The Jantar Mantar are a series of large observatories in India. Built by the Maharajah Jai Singh II (1688-1743) they were intended to predict eclipses and other astronomical events. There are four surviving Jantar Mantar and I saw three of these on my holiday, in Delhi, Jaipur and Varanasi.
The large scale of the instruments allows them to take accurate measurements. In Delhi it's possible to walk on and around the structures, which feature some vertigo-inducing stairways. It's impressive to walk through buildings designed to measure time.
I'd been warned that the guides at the Jantar Mantar were not particularly reliable. One man followed me around, giving explanations of the instruments in the hope I would hire him. It's been a long time since I studied astrophysics, but I remembered enough to know he was making it up.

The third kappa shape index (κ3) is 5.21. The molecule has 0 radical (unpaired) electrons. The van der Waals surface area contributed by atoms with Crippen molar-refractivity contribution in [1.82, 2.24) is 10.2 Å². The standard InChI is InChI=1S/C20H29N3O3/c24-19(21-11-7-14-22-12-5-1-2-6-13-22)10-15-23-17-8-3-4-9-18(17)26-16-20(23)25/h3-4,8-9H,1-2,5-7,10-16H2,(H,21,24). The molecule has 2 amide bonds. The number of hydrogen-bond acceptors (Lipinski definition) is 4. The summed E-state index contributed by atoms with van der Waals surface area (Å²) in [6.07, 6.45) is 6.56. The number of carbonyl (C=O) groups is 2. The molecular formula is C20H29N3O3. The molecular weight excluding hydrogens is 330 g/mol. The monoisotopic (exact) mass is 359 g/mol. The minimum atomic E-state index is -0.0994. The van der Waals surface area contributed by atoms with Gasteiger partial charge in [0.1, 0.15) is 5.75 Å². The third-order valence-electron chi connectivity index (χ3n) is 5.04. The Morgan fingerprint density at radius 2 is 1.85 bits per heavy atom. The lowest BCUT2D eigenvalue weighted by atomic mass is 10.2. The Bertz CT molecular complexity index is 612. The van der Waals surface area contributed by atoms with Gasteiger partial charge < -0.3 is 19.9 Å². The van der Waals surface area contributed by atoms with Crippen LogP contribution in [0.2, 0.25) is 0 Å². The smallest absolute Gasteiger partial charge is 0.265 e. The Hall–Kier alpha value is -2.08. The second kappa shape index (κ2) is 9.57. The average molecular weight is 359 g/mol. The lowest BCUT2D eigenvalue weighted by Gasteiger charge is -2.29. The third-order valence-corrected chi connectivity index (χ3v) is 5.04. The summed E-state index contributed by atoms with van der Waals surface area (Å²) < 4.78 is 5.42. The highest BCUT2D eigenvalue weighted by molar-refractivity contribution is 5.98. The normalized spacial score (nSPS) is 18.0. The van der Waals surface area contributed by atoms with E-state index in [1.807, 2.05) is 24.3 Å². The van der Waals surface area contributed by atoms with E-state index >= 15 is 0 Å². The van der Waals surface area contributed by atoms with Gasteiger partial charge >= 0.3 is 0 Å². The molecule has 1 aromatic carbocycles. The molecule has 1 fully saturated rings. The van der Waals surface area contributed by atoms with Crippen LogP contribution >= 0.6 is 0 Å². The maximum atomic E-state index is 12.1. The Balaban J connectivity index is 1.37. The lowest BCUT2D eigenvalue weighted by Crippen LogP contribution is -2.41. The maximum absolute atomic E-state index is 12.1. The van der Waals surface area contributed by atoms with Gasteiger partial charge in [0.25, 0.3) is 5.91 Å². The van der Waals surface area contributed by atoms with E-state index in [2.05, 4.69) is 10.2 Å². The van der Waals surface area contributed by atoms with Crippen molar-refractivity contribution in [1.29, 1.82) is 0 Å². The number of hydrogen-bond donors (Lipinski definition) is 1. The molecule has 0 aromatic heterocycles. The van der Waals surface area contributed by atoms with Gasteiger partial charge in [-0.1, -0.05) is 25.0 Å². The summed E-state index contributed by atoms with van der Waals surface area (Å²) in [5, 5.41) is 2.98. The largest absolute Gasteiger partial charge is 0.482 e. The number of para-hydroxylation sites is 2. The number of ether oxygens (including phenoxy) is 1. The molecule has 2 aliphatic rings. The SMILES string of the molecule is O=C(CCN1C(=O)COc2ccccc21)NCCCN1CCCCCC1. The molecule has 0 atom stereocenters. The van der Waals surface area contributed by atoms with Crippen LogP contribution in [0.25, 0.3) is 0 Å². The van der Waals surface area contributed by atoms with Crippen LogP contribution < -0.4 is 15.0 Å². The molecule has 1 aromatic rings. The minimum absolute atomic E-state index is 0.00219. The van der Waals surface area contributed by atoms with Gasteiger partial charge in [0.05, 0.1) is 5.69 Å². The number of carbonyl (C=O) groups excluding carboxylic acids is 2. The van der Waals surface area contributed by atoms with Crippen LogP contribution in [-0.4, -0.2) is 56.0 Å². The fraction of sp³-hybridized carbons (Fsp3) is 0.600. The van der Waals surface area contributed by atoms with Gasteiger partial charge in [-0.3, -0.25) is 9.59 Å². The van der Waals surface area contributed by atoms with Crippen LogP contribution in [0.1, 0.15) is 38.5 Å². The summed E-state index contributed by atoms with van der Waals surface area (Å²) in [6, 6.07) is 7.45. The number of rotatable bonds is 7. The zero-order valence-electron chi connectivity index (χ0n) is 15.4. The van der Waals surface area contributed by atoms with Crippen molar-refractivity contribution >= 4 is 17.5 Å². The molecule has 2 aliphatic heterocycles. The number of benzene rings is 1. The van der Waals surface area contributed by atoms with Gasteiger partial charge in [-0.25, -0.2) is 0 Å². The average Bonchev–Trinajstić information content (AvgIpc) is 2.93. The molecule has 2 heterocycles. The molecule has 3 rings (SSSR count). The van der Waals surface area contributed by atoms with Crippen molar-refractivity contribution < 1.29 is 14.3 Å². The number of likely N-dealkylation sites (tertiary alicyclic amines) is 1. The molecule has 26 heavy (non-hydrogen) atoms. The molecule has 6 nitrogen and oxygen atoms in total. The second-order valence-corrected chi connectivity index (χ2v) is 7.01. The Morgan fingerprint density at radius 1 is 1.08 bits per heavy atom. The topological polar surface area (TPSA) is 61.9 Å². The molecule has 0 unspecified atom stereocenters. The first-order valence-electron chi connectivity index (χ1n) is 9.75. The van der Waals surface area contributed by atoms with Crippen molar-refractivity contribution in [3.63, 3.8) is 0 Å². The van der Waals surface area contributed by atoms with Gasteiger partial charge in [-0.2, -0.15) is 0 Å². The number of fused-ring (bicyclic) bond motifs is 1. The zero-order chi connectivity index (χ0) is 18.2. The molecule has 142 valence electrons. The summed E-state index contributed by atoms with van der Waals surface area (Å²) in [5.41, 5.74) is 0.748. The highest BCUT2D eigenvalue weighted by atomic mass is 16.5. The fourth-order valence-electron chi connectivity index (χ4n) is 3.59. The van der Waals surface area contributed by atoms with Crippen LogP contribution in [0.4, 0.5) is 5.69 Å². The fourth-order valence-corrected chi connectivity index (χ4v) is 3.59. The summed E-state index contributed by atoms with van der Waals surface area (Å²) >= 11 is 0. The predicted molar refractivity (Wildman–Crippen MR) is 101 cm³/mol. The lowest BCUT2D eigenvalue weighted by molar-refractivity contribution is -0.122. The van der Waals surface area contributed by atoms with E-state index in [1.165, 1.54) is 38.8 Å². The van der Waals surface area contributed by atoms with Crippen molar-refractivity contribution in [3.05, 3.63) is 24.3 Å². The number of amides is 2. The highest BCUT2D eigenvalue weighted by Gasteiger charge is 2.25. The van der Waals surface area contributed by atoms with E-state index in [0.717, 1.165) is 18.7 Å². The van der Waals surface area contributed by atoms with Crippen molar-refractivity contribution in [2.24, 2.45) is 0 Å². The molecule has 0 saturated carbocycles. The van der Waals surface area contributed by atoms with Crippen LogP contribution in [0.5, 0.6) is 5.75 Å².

The photographs show some of the instruments. The first four photos show the Jantar Mantar in Delhi. Below that are two photos of the cream-coloured structures in Jaipur. At the bottom is a photograph of the instruments in Varanasi. Significantly smaller, these are housed on a single rooftop.